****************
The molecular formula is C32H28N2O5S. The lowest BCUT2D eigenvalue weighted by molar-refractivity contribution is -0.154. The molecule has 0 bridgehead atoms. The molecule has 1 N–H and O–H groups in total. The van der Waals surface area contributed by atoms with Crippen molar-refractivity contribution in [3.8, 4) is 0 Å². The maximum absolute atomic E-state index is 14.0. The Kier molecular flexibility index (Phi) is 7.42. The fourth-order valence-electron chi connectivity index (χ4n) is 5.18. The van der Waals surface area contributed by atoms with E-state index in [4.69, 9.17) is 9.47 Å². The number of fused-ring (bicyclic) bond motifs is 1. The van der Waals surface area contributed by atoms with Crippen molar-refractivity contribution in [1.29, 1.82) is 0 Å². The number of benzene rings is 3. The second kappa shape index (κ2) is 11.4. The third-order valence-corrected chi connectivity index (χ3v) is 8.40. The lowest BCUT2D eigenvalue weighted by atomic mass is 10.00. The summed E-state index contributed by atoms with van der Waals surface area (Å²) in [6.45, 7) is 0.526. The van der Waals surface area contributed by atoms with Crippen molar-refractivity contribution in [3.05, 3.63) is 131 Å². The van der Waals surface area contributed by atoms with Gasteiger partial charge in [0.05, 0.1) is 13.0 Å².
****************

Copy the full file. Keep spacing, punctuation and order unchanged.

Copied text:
The molecular formula is C32H28N2O5S. The lowest BCUT2D eigenvalue weighted by molar-refractivity contribution is -0.154. The molecule has 0 bridgehead atoms. The molecule has 1 N–H and O–H groups in total. The van der Waals surface area contributed by atoms with Crippen molar-refractivity contribution in [3.8, 4) is 0 Å². The maximum absolute atomic E-state index is 14.0. The Kier molecular flexibility index (Phi) is 7.42. The fourth-order valence-electron chi connectivity index (χ4n) is 5.18. The van der Waals surface area contributed by atoms with E-state index in [4.69, 9.17) is 9.47 Å². The number of fused-ring (bicyclic) bond motifs is 1. The van der Waals surface area contributed by atoms with Crippen molar-refractivity contribution in [1.29, 1.82) is 0 Å². The number of benzene rings is 3. The second kappa shape index (κ2) is 11.4. The third-order valence-corrected chi connectivity index (χ3v) is 8.40. The lowest BCUT2D eigenvalue weighted by atomic mass is 10.00. The summed E-state index contributed by atoms with van der Waals surface area (Å²) in [6.45, 7) is 0.526. The van der Waals surface area contributed by atoms with Crippen molar-refractivity contribution in [3.05, 3.63) is 131 Å². The van der Waals surface area contributed by atoms with Gasteiger partial charge in [0.05, 0.1) is 13.0 Å².